Low Costs and Manager Ownership Attributes of Best Performing Funds

Investment News reports on a study by American Funds that “stud[ied], over multiple time periods, [] the entire Moringstar Inc. fund database” and found that screening for two key attributes helps to distinguish funds with “better average returns than the average of all active funds and their respective indexes.” These are:

  1. “Lower fund expenses,” and
  1. “Higher portfolio manager ownership of the fund.”

The study found that over “1-year rolling periods over each month of the past 20 years through 2015, large-cap equity funds averaged an 8.7% gain, while the S&P averaged 9.8%.” Further, “active funds overall still only beat the index 35% of the time” if viewed “over 20 years and averaged over 240 individual time periods.” But, “when only those funds with low fees and high manager ownership are included, the average return jumps to 10.1%, with those funds beating the index 55% of the time.” American Funds itself, which is “the largest actively managed fund complex with $1.4 trillion under management,” is known for low fees and “averaged a 10.7% return, beating the index 56% of the time.” Looking at 3-, 5-, and 10-year monthly rolling periods, “the case becomes even stronger for funds with low fees and high manager ownership, but it gets worse for active funds in general.”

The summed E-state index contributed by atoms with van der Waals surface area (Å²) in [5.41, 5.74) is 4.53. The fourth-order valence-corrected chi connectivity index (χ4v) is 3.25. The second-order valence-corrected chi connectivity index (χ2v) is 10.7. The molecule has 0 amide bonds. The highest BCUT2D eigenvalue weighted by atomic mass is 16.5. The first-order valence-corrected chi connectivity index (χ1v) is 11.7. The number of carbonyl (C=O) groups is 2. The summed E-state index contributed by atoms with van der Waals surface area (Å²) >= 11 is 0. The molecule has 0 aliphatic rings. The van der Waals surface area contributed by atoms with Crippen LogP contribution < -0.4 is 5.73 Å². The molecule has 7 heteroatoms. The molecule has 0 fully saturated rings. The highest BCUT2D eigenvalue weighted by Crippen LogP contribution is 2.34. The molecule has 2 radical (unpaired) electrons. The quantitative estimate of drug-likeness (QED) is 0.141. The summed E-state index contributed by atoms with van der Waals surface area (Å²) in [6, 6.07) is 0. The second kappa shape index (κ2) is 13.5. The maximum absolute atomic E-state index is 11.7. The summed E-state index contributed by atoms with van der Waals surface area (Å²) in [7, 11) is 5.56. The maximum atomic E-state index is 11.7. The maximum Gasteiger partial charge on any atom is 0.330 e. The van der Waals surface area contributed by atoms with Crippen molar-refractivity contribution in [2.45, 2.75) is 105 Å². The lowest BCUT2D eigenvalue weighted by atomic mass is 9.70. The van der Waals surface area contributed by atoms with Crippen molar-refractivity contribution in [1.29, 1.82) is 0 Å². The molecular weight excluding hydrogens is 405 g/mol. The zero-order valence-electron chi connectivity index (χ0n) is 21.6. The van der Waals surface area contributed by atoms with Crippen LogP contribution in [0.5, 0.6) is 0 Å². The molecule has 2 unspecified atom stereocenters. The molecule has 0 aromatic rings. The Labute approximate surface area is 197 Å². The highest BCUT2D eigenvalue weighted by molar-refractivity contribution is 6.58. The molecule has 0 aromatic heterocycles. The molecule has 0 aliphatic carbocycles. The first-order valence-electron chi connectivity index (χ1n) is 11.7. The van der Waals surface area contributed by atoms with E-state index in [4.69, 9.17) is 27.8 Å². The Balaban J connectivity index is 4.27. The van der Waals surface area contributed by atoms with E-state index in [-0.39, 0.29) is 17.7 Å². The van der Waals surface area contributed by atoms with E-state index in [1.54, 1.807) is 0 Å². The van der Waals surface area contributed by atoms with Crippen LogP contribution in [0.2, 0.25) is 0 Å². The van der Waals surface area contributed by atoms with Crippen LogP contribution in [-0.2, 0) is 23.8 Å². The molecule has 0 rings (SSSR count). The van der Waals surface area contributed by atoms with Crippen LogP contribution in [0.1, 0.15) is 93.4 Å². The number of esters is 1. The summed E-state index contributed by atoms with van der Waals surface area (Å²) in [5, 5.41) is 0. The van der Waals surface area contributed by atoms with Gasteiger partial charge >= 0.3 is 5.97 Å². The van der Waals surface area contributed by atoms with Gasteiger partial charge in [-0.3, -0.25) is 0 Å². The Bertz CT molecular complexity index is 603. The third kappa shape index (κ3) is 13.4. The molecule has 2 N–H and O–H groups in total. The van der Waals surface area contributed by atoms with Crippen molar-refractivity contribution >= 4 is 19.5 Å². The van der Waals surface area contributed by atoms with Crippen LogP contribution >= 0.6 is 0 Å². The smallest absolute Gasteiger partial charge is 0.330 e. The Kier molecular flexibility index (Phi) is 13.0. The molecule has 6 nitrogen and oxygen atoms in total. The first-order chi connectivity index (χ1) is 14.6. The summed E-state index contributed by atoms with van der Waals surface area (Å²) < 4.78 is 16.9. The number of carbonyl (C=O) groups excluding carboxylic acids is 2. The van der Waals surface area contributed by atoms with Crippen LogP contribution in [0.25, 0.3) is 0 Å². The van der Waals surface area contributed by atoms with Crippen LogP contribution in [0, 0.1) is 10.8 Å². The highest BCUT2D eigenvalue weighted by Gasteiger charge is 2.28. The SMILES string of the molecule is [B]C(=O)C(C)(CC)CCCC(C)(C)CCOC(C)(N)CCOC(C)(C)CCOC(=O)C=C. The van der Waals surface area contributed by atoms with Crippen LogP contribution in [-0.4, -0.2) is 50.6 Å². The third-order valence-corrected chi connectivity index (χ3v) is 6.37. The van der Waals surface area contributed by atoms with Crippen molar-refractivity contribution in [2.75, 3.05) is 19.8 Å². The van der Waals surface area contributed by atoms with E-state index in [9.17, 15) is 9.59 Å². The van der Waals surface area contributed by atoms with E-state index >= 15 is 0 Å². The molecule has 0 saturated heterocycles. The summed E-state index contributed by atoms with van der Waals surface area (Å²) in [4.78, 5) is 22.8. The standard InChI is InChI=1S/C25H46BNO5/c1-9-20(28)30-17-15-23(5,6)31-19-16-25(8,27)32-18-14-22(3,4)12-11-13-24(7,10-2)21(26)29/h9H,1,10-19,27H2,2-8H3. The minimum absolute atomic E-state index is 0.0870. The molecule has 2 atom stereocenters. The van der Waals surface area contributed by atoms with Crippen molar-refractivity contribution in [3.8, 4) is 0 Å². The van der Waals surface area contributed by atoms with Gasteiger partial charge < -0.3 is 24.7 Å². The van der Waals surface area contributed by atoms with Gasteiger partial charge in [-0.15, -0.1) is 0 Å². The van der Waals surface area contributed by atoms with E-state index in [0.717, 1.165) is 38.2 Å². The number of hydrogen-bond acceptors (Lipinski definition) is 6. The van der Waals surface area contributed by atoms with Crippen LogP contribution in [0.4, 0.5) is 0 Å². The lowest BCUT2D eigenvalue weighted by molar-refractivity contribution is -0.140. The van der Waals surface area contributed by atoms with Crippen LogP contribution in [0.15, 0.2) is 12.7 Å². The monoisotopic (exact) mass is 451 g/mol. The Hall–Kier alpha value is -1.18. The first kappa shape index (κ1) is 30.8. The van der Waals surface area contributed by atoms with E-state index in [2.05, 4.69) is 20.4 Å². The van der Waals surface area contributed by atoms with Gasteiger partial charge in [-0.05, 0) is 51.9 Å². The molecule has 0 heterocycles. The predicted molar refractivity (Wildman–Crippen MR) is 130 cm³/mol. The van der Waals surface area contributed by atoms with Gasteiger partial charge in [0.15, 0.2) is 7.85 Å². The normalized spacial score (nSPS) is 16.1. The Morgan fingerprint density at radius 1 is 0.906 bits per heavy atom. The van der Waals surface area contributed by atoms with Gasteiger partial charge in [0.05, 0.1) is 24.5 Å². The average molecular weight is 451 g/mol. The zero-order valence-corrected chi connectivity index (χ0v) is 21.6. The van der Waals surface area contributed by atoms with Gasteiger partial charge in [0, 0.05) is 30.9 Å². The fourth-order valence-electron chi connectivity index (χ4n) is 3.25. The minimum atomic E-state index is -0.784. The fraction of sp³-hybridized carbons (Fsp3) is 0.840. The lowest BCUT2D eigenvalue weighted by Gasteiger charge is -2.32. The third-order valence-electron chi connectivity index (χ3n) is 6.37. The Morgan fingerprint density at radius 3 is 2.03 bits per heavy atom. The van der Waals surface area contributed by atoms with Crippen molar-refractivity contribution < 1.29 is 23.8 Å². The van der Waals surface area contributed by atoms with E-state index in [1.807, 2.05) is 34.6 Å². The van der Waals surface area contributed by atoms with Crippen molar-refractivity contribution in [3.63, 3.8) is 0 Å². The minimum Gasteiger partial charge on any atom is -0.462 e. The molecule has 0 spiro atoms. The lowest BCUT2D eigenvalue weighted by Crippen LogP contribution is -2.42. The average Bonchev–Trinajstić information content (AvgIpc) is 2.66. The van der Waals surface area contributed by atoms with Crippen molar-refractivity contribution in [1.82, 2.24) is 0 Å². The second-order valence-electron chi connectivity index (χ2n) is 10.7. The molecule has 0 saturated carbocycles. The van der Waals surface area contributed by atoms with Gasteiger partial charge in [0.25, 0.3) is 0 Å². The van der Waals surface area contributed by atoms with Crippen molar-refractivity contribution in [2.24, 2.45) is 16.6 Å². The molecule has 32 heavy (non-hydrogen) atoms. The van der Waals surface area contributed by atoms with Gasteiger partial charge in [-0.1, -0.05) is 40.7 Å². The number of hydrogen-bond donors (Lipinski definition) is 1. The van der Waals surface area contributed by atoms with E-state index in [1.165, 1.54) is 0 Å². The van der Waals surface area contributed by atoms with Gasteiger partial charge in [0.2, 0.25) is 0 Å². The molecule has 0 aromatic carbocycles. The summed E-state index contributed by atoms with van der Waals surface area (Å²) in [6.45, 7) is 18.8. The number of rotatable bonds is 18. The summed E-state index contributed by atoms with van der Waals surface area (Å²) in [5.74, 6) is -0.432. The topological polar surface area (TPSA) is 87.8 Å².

Todd Rosenbluth of S&P Capital IQ noted that he isn’t “surprised that American funds is promoting active management, because that’s who they are,” but went on to observe that “the data is also consistent with what we’ve found.” While fund expenses are at their lowest levels in two decades, at least for some types of funds, Rosenbluth suggests that “we should be seeing more pressure on expense ratios than we have seen” because “more than half of the money in active funds is in the 10% of funds with the lowest expense ratios.” Steve Deschenbes of American Funds added that “portfolio manager ownership goes to stewardship and having interests aligned with investors,” noting that “having some skin in the game is an indirect signal of good stewardship.”